Really? It looks more like NBC Universal wants to get as much distance from Brian Williams and what looks like a track record of serial fabrication and exaggeration, some of which made it onto the NBC Nightly News with which they entrusted their 10-year veteran anchor and managing editor. Fox’s Howard Kurtz believes that the six-month suspension Williams got last night without pay will be a harsh enough punishment for Williams to provoke a sympathetic response on his eventual return — a set-up for an eventual redemption story that will melt America’s heart.
Well, that’s one theory:
If that’s really the strategy at NBC Universal, it sounds akin to the infamous quote from an unnamed Army officer in the Mekong Delta: We have to destroy the career in order to save it. A one-month suspension without pay would be penance, too, with all of the requisite public humiliation it would entail. That leaves an impression that any arrangements made for business continuity would be temporary. It would provide plenty of time for NBC’s investigators (or cover team, depending on your level of cynicism) to review all of the Williams material now emerging that has the whiff of fabulism or exaggeration to be fully fact-checked. Unless there’s just an overwhelming amount of it, that is, which would necessarily force a transition from temporary to permanent.
A six-month suspension is another matter. New routines will be established, older networking within and outside the organization will get replaced, and most importantly, viewers will get used to Lester Holt in the anchor seat. In fact, NBC has to hope that the audience will bond with Holt in order to keep their ratings up. Six months down the line, they would then have to break that bond and try to get the same audience (or more likely a smaller one) to bond again with Williams after a six-month hiatus. That would be difficult even if the leave was needed for medical reasons, but for a suspension prompted by Williams’ own dishonesty? Good luck making that sale. This leaves Williams’ career all but dead at NBC, unless Holt spectacularly flames out and they run out of other options.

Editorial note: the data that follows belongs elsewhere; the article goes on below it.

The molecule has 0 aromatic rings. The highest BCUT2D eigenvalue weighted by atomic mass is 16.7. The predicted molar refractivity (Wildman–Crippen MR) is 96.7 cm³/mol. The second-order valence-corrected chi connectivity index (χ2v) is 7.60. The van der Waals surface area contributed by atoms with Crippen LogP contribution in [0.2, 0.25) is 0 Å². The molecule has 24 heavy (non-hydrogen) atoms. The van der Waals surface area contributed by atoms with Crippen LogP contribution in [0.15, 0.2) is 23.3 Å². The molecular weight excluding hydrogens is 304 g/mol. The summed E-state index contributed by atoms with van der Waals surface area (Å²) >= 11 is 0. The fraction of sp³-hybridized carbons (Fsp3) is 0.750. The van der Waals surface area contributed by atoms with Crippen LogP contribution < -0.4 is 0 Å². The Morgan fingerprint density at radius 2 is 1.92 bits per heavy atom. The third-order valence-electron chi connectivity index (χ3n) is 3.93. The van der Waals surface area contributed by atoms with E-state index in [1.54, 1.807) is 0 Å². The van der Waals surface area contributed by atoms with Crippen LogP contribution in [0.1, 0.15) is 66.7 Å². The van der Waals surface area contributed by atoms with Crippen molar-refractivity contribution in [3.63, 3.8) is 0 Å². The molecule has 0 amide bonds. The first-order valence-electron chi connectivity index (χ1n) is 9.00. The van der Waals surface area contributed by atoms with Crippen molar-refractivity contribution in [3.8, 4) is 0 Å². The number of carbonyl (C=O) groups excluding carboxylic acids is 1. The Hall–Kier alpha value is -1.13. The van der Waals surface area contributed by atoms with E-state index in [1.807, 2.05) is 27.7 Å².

Another measure of NBC’s opacity in this decision comes from its other news division. Rachel Maddow announced the decision on her prime-time MSNBC show, and lamented the fact that NBC News execs wouldn’t appear on a show on their own network to discuss it (via Daniel Halper):
And here’s the awkward part for us. I said at the top this was a little awkward, here’s why this is awkward for us on this show and for me as its anchor: So we are MSNB. The NBC in that means that we operate under the NBC umbrella, and there’s a good reason why you see so many faces from NBC News on our air. It’s because we really are working partners with them, we are working partners, we’re a partner organization with them within the news division.
But tonight even as we are reporting on this breaking news about the news division of which we are a part, no, NBC News will not make anyone available to discuss this story with us on the air. Now that may change in days ahead. You would think that if they’re going to talk to anybody about this, we might reasonably get a leg up on getting interviews with any NBC News executives to explain this decision. If only because we’re right down the hall. But so far, no one. I hope in days to come that that might change, but as of yet, we are not talking to NBC News executives about this yet. I live in hope.
They seem to be hoping that the story will fade away in the next few weeks. That doesn’t sound like an organization that’s enthusiastic about putting Williams back on top of its nightly newscasts in the future.